Avoiding financial hassle during and after emigration

Avoiding financial hassle during and after emigration

Avoiding financial hassle during and after emigration

The entire emigration process is daunting for those new to becoming an expat, but taking care of finances is essential.

For expats, there’s a huge emphasis on getting used to a new culture, a new language and a new workplace or way of life, but newly arrived expatriates should take care they don’t ignore their finances. Dealing with financial matters once the home country is just a memory takes self-discipline and concentration, but is as important as all the other aspects of settling in. Many would-be expats don’t realise financial planning starts with thorough research on the chosen destination’s cost of living versus expected wages, pensions and other benefits, and underestimating the cost of everyday life can result in unpleasant shocks.

Leaving an open bank account in the home country is getting harder, especially if you’re a Briton, as onshore banks are now refusing new accounts to those emigrating and even cancelling existing accounts once their clients are resident overseas. If it’s at all possible, getting or keeping a home country account should be done, especially if returning home is on the cards some time in the far future. It’s necessary but annoying to have to advise your credit card provider you’re moving overseas, but cancellation is a possibility if you don’t declare your move until you’re found out! An offshore bank account complete with card is advisable, making bill payments straightforward by means of simple online transfers.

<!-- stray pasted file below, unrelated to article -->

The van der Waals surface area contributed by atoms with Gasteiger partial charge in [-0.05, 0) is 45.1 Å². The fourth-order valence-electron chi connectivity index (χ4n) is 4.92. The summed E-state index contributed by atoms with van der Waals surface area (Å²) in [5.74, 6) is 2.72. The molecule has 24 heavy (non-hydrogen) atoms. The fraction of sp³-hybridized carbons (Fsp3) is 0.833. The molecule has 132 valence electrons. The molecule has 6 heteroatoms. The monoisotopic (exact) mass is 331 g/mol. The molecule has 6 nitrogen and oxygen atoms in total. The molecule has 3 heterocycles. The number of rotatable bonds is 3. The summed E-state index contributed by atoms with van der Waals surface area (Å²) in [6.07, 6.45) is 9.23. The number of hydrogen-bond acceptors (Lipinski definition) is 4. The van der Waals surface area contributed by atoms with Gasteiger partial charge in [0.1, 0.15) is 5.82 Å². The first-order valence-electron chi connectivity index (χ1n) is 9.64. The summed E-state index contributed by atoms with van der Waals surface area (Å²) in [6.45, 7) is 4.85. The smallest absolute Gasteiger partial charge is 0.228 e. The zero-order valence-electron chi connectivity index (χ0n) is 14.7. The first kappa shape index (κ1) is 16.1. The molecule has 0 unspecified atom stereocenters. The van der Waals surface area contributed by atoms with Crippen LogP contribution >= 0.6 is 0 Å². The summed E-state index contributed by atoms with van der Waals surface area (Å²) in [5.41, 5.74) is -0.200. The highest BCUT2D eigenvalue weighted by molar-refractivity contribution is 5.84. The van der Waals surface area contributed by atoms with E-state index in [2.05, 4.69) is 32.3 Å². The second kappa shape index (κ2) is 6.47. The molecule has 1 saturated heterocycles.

Factoring in the exchange rate between your home currency and that in use in your expat location can be a bore, especially if math isn’t your best subject, but can save money if taken seriously before making large transfers. Getting a fixed rate for a period of at least six months or a year is an idea, especially for Brits moving overseas before Brexit. Trying to save money by opting for less than generous health and other insurances can be a mistake, as accidents do happen and everyone gets old sooner rather than later. If you already have such insurances, check if they’re valid overseas as many aren’t.

Ignoring tax requirements is a big mistake, especially if you’re a US citizen. Expats on company reassignments should have help with their tax forms, but different countries have different laws which must be taken into account sooner rather than later. Taking hard copies as well as your original birth, marriage, divorce, graduation and other certificated documentation proving who you are and what you know can be very useful as a backup in emergencies. Electronic copies save time and trouble if they’re required. Also important are visa renewal, banking, pension, tax filing and other such documents which may be needed in the future.

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